‘Well, what’s your name?’ you ask him. ‘Odradek,’ he says. ‘And where do you live?’ ‘No fixed abode,’ he says and laughs; but it is only the kind of laughter that has no lungs behind it. It sounds rather like the rustling of fallen leaves. And that is usually the end of the conversation
November 26, 2012 § Leave a comment
So where does this obsession with returning the budget to surplus coming from? It appears to be a consequence of the puppet show that passes for political leadership not just in Canberra but globally, where mainstream parties of both progressive and conservative persuasion vie with each other over who would be best at balancing the country’s fiscal books.
The question of whether and when the books should be balanced doesn’t get a look in when this contest is afoot. Both mainstream contenders — Liberal or Labor in Australia, Democrat or Republican in the US — concur that the best budget is a balanced one (and the best of all is one in surplus). This shows that there is no real contest of ideas in modern politics: parties instead compete over who would do a better job of managing the economy according to the neoliberal rulebook.
That rulebook has two overriding principles: that government should be as small as possible, and that asset price bubbles are a good thing — though heaven forbid actually calling them that. The first principle is why a surplus is seen as being better than a balanced budget, since then government can be downsized. The second, which is described as increasing private sector wealth, makes it easier to justify downsized governments since a wealthier private sector has less need of public largesse.
That rulebook appeared to work right from the early 1980s until the crisis of 2007, and when something appears to work, few politicians question why. Instead they strive to take the credit for it. This made governments of notionally Left and Right persuasion complicit in the debt bubbles that actually finance asset bubbles.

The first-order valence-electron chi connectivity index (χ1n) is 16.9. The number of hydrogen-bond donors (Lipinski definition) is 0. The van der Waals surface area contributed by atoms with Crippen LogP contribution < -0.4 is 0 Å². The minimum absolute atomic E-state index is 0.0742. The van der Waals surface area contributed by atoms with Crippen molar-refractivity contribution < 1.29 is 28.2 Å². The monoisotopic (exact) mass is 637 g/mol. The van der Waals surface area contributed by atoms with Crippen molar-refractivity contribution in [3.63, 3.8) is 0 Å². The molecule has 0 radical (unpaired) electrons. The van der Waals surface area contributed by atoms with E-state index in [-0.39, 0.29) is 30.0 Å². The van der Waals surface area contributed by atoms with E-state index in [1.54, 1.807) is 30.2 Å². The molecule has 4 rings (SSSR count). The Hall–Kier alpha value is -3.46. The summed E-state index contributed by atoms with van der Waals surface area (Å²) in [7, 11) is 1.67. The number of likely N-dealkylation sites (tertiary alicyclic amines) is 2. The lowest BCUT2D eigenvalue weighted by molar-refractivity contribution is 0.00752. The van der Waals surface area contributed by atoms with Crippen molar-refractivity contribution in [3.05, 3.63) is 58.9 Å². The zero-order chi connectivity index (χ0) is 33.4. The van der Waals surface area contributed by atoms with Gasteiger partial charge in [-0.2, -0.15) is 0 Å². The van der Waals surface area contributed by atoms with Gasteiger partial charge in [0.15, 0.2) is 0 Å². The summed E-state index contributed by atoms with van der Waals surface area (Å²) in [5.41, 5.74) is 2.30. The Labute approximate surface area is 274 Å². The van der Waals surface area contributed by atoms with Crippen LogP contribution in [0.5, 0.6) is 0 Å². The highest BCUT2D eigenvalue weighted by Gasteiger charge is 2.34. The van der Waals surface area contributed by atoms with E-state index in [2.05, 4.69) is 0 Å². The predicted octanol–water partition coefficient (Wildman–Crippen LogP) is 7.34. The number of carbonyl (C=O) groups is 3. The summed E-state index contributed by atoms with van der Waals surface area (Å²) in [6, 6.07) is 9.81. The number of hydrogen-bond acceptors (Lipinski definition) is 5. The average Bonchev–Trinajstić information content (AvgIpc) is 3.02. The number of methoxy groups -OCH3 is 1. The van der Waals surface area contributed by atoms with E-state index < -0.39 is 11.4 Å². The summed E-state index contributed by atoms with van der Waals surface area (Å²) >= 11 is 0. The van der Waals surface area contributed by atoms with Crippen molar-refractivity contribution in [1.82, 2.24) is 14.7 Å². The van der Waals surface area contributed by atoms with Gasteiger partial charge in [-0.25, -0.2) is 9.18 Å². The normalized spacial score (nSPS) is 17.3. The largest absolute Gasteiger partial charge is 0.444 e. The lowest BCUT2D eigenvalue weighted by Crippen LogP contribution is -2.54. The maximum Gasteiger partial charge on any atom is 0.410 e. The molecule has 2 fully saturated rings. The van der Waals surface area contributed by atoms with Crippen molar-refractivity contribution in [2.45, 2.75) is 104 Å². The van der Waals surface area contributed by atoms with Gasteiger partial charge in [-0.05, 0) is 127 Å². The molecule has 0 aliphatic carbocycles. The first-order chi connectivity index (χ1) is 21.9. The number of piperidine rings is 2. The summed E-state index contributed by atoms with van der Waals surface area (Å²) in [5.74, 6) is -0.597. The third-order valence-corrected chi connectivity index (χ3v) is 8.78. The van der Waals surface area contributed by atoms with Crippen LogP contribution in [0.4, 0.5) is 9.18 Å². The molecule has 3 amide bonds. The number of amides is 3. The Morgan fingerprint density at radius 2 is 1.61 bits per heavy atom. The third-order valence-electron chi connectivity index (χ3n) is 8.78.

This is why there is no Left/Right pattern to political economics in the last three decades: a notional progressive in Bill Clinton signed in the abolition of Glass Steagall; a notional progressive in Tony Blair extended the City-favouring policies of his notionally conservative predecessors Thatcher and Major; and a card-carrying conservative in John Howard simply built on the finance-friendly policies of his notionally progressive predecessor Paul Keating.
In fact, the neoliberal rulebook worked because both rules encouraged the growth of the FIRE economy (FInance and REalestate), where the engine of growth was exploding private sector debt. When that engine burst past maximum revs and seized up in 2007, the crisis we are now in erupted.
An optimist might hope that politicians would learn from their mistakes, and abandon the rulebook that caused the crisis. But that would involve admitting that mistakes were made in the past, and it seems that politicians — and the public too — would rather return to the past than to examine it more closely. read more
ART: Jeroen Allart